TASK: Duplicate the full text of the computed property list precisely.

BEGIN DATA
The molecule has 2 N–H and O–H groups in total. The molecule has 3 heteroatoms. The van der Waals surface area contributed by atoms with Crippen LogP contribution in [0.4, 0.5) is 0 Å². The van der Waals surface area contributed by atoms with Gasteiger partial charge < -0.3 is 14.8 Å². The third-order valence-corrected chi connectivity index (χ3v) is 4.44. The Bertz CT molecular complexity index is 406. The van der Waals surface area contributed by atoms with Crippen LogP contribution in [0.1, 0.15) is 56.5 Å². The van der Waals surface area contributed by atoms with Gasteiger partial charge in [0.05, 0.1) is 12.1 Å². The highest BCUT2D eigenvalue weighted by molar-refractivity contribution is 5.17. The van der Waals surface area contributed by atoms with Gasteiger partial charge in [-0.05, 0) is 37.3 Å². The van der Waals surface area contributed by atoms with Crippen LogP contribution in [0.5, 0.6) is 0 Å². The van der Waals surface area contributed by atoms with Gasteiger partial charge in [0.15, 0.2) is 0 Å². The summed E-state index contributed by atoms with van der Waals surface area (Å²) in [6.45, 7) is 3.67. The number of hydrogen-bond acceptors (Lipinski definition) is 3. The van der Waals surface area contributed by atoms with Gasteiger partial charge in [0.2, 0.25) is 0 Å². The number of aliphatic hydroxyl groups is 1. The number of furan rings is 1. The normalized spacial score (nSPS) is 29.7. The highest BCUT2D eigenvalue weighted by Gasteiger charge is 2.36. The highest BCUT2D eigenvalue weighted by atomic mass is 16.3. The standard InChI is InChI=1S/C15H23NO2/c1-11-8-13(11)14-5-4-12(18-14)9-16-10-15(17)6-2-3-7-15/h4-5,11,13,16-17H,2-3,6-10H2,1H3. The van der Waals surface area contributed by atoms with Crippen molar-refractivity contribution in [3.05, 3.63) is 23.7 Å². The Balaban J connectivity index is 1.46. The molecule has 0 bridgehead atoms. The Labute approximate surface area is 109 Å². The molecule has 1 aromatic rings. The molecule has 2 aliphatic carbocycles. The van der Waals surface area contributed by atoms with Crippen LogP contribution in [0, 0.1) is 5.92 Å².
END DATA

The molecule has 2 N–H and O–H groups in total. The molecule has 3 heteroatoms. The van der Waals surface area contributed by atoms with Crippen LogP contribution in [0.4, 0.5) is 0 Å². The van der Waals surface area contributed by atoms with Gasteiger partial charge < -0.3 is 14.8 Å². The third-order valence-corrected chi connectivity index (χ3v) is 4.44. The Bertz CT molecular complexity index is 406. The van der Waals surface area contributed by atoms with Crippen LogP contribution in [0.1, 0.15) is 56.5 Å². The van der Waals surface area contributed by atoms with Gasteiger partial charge in [0.05, 0.1) is 12.1 Å². The highest BCUT2D eigenvalue weighted by molar-refractivity contribution is 5.17. The van der Waals surface area contributed by atoms with Gasteiger partial charge in [-0.05, 0) is 37.3 Å². The van der Waals surface area contributed by atoms with Crippen LogP contribution in [0.5, 0.6) is 0 Å². The van der Waals surface area contributed by atoms with Gasteiger partial charge in [0.15, 0.2) is 0 Å². The summed E-state index contributed by atoms with van der Waals surface area (Å²) in [6.45, 7) is 3.67. The number of hydrogen-bond acceptors (Lipinski definition) is 3. The van der Waals surface area contributed by atoms with Gasteiger partial charge in [0.2, 0.25) is 0 Å². The number of aliphatic hydroxyl groups is 1. The number of furan rings is 1. The normalized spacial score (nSPS) is 29.7. The highest BCUT2D eigenvalue weighted by Gasteiger charge is 2.36. The highest BCUT2D eigenvalue weighted by atomic mass is 16.3. The standard InChI is InChI=1S/C15H23NO2/c1-11-8-13(11)14-5-4-12(18-14)9-16-10-15(17)6-2-3-7-15/h4-5,11,13,16-17H,2-3,6-10H2,1H3. The van der Waals surface area contributed by atoms with Crippen molar-refractivity contribution in [3.05, 3.63) is 23.7 Å². The Balaban J connectivity index is 1.46. The molecule has 0 bridgehead atoms. The Labute approximate surface area is 109 Å². The molecule has 1 aromatic rings. The molecule has 2 aliphatic carbocycles. The van der Waals surface area contributed by atoms with Crippen LogP contribution in [0, 0.1) is 5.92 Å².